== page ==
Pre-petition legal representation prevents unnecessary child protection involvement and removal of children from their families by providing high-quality, interdisciplinary legal representation at the earliest stages of the child protection process. During her Fellowship, Hannah will work to develop and implement preventative legal services for families utilizing an interdisciplinary approach. The project will focus on removing barriers to meaningful social supports and addressing legal obstacles and barriers that commonly lead to child protection involvement. Additionally, Hannah will partner with individuals and families impacted by the child protection system to inform policy reform efforts and improve training resources and processes of current and future lawyers.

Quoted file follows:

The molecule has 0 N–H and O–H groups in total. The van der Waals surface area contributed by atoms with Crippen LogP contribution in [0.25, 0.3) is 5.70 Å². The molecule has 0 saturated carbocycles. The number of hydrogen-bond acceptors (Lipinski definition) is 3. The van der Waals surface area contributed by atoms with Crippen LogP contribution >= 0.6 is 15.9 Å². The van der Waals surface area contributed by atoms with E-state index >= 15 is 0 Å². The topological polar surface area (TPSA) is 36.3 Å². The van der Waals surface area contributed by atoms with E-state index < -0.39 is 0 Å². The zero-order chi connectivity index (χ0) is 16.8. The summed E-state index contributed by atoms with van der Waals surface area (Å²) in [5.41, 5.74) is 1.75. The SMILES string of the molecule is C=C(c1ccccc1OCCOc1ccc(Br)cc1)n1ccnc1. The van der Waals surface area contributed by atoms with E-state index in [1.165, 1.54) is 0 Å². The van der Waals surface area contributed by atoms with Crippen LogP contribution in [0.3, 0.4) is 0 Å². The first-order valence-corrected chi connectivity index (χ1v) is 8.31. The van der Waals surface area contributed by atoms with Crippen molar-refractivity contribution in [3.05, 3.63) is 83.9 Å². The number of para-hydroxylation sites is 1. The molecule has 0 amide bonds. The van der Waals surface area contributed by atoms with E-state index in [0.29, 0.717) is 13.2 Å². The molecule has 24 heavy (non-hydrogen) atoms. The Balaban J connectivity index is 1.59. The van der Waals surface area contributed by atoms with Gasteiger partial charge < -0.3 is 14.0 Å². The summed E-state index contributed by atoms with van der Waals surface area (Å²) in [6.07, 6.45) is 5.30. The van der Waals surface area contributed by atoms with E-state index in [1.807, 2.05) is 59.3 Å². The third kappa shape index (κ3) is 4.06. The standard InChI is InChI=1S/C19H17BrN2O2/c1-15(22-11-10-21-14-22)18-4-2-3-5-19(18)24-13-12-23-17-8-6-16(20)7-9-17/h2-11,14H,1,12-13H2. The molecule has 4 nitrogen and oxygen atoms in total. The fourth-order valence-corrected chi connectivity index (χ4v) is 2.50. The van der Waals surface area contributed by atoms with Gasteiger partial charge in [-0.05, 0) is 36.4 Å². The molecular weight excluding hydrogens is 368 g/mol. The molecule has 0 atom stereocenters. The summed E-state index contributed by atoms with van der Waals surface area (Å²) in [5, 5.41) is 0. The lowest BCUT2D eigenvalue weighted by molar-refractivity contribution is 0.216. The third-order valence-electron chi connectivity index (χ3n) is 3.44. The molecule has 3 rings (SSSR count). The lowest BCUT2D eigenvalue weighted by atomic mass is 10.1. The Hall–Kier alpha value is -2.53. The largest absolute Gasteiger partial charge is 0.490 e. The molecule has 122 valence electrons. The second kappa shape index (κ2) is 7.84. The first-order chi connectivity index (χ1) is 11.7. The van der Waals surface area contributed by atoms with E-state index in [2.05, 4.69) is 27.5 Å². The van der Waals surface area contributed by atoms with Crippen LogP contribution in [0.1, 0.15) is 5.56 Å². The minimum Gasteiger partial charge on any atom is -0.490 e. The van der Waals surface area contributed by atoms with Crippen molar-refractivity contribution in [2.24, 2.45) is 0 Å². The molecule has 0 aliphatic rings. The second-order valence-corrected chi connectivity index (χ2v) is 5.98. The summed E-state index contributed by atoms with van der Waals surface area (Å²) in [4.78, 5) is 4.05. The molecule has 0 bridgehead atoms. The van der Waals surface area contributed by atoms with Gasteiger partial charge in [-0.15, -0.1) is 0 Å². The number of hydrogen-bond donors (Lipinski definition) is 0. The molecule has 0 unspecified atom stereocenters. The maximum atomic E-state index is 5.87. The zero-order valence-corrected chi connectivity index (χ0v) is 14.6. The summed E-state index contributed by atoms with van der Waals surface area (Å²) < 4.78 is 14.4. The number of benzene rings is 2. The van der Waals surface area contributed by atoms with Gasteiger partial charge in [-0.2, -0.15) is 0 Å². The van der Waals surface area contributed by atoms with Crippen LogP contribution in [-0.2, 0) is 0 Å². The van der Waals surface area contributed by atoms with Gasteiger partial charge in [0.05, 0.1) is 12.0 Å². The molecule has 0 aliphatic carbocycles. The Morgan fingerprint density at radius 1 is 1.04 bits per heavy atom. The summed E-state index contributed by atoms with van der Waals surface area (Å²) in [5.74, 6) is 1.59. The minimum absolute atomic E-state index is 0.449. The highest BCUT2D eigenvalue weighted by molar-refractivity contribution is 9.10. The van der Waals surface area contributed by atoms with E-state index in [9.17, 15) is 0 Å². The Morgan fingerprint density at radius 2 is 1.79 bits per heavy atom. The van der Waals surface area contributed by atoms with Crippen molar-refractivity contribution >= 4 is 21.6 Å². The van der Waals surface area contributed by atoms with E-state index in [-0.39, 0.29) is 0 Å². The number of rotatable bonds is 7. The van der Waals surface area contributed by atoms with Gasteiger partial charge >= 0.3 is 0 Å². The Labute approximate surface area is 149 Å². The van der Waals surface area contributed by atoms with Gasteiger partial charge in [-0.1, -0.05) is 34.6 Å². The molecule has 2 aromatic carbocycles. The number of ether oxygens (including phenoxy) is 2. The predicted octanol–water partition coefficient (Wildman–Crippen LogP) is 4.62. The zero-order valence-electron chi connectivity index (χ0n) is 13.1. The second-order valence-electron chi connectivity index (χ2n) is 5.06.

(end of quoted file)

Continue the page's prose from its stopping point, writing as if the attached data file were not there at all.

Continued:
In my experience working directly with families involved with child protection, I learned that the vast majority of resources and support are targeted toward reactive interventions that often fall short and lead to unnecessary trauma and family separation. I’m honored to have the opportunity to work alongside families and communities to help identify proactive solutions focused on keeping families healthy and together.

Hannah Burton /
2023 Equal Justice Works Fellow

The Project

Zoe (she/her/hers) will address the collateral consequences of juvenile court involvement for children around Georgia.